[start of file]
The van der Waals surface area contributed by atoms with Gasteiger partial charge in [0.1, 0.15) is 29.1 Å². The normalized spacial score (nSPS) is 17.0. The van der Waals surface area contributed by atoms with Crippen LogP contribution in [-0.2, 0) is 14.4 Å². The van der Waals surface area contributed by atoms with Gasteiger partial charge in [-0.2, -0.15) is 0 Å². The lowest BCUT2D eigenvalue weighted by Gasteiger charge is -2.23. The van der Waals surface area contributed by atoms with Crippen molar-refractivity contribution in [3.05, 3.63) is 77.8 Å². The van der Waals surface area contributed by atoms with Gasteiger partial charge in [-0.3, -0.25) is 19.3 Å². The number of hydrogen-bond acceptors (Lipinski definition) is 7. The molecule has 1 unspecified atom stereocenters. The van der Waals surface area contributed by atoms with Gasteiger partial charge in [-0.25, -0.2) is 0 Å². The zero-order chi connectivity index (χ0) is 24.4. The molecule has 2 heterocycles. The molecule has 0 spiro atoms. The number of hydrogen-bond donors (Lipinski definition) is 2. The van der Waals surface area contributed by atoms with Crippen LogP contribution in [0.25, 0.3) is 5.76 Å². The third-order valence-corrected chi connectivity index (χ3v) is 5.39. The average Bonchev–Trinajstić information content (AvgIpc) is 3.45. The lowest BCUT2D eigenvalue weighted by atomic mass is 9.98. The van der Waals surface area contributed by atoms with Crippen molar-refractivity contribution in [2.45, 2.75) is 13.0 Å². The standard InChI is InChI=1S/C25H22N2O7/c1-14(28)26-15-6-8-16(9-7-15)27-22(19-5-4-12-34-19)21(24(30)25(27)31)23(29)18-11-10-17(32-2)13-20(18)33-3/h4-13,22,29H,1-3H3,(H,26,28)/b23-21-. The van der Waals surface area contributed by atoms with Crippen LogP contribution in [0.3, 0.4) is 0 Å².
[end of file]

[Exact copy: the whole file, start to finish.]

The van der Waals surface area contributed by atoms with Gasteiger partial charge in [0.1, 0.15) is 29.1 Å². The normalized spacial score (nSPS) is 17.0. The van der Waals surface area contributed by atoms with Crippen LogP contribution in [-0.2, 0) is 14.4 Å². The van der Waals surface area contributed by atoms with Gasteiger partial charge in [-0.2, -0.15) is 0 Å². The lowest BCUT2D eigenvalue weighted by Gasteiger charge is -2.23. The van der Waals surface area contributed by atoms with Crippen molar-refractivity contribution in [3.05, 3.63) is 77.8 Å². The van der Waals surface area contributed by atoms with Gasteiger partial charge in [-0.3, -0.25) is 19.3 Å². The number of hydrogen-bond acceptors (Lipinski definition) is 7. The molecule has 1 unspecified atom stereocenters. The van der Waals surface area contributed by atoms with Gasteiger partial charge in [-0.25, -0.2) is 0 Å². The zero-order chi connectivity index (χ0) is 24.4. The molecule has 2 heterocycles. The molecule has 0 spiro atoms. The number of hydrogen-bond donors (Lipinski definition) is 2. The van der Waals surface area contributed by atoms with Crippen LogP contribution in [0.25, 0.3) is 5.76 Å². The third-order valence-corrected chi connectivity index (χ3v) is 5.39. The average Bonchev–Trinajstić information content (AvgIpc) is 3.45. The lowest BCUT2D eigenvalue weighted by atomic mass is 9.98. The van der Waals surface area contributed by atoms with Crippen molar-refractivity contribution in [2.45, 2.75) is 13.0 Å². The standard InChI is InChI=1S/C25H22N2O7/c1-14(28)26-15-6-8-16(9-7-15)27-22(19-5-4-12-34-19)21(24(30)25(27)31)23(29)18-11-10-17(32-2)13-20(18)33-3/h4-13,22,29H,1-3H3,(H,26,28)/b23-21-. The van der Waals surface area contributed by atoms with Crippen LogP contribution in [0.3, 0.4) is 0 Å².